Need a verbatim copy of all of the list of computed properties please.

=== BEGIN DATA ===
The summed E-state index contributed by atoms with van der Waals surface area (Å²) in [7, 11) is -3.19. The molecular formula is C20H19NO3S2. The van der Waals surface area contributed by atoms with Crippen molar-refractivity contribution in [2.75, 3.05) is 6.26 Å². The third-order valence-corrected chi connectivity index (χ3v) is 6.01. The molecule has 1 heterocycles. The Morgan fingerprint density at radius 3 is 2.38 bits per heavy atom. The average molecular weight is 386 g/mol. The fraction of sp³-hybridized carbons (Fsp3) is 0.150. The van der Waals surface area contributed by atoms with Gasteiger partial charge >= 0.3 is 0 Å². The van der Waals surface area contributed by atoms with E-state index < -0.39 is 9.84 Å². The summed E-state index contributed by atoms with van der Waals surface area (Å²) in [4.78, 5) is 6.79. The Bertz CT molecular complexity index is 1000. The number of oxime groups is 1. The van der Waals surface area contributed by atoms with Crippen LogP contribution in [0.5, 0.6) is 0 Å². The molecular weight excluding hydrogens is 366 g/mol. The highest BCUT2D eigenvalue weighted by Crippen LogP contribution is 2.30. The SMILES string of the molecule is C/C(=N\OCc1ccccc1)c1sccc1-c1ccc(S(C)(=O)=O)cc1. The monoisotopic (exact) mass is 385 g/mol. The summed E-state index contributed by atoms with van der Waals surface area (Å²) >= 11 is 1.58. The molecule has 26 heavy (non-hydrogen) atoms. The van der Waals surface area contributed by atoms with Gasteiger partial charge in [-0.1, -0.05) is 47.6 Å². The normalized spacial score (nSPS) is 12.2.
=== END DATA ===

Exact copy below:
The summed E-state index contributed by atoms with van der Waals surface area (Å²) in [7, 11) is -3.19. The molecular formula is C20H19NO3S2. The van der Waals surface area contributed by atoms with Crippen molar-refractivity contribution in [2.75, 3.05) is 6.26 Å². The third-order valence-corrected chi connectivity index (χ3v) is 6.01. The molecule has 1 heterocycles. The Morgan fingerprint density at radius 3 is 2.38 bits per heavy atom. The average molecular weight is 386 g/mol. The fraction of sp³-hybridized carbons (Fsp3) is 0.150. The van der Waals surface area contributed by atoms with Gasteiger partial charge >= 0.3 is 0 Å². The van der Waals surface area contributed by atoms with E-state index < -0.39 is 9.84 Å². The summed E-state index contributed by atoms with van der Waals surface area (Å²) in [4.78, 5) is 6.79. The Bertz CT molecular complexity index is 1000. The number of oxime groups is 1. The van der Waals surface area contributed by atoms with Crippen LogP contribution in [0.5, 0.6) is 0 Å². The molecular weight excluding hydrogens is 366 g/mol. The highest BCUT2D eigenvalue weighted by Crippen LogP contribution is 2.30. The SMILES string of the molecule is C/C(=N\OCc1ccccc1)c1sccc1-c1ccc(S(C)(=O)=O)cc1. The monoisotopic (exact) mass is 385 g/mol. The summed E-state index contributed by atoms with van der Waals surface area (Å²) >= 11 is 1.58. The molecule has 26 heavy (non-hydrogen) atoms. The van der Waals surface area contributed by atoms with Gasteiger partial charge in [-0.1, -0.05) is 47.6 Å². The normalized spacial score (nSPS) is 12.2.